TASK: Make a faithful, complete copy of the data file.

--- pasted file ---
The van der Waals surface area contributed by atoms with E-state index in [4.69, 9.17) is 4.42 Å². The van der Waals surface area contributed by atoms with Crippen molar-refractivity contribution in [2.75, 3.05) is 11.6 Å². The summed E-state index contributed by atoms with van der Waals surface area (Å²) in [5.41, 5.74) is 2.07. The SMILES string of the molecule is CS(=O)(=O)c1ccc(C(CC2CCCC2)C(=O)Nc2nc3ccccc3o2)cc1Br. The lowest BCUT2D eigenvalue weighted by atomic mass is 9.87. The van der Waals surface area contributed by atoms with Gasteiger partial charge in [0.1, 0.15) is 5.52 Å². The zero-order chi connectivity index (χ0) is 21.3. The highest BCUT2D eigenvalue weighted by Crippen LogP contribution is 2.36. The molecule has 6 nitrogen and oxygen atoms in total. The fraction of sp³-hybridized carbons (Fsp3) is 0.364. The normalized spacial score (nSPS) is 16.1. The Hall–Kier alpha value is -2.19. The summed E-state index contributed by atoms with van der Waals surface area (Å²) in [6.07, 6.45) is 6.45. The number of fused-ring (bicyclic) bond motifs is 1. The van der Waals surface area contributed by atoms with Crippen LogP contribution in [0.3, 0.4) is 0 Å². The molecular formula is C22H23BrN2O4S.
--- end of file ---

The van der Waals surface area contributed by atoms with E-state index in [4.69, 9.17) is 4.42 Å². The van der Waals surface area contributed by atoms with Crippen molar-refractivity contribution in [2.75, 3.05) is 11.6 Å². The summed E-state index contributed by atoms with van der Waals surface area (Å²) in [5.41, 5.74) is 2.07. The SMILES string of the molecule is CS(=O)(=O)c1ccc(C(CC2CCCC2)C(=O)Nc2nc3ccccc3o2)cc1Br. The lowest BCUT2D eigenvalue weighted by atomic mass is 9.87. The van der Waals surface area contributed by atoms with Gasteiger partial charge in [0.1, 0.15) is 5.52 Å². The zero-order chi connectivity index (χ0) is 21.3. The highest BCUT2D eigenvalue weighted by Crippen LogP contribution is 2.36. The molecule has 6 nitrogen and oxygen atoms in total. The fraction of sp³-hybridized carbons (Fsp3) is 0.364. The normalized spacial score (nSPS) is 16.1. The Hall–Kier alpha value is -2.19. The summed E-state index contributed by atoms with van der Waals surface area (Å²) in [6.07, 6.45) is 6.45. The number of fused-ring (bicyclic) bond motifs is 1. The van der Waals surface area contributed by atoms with Crippen LogP contribution in [0.3, 0.4) is 0 Å². The molecular formula is C22H23BrN2O4S.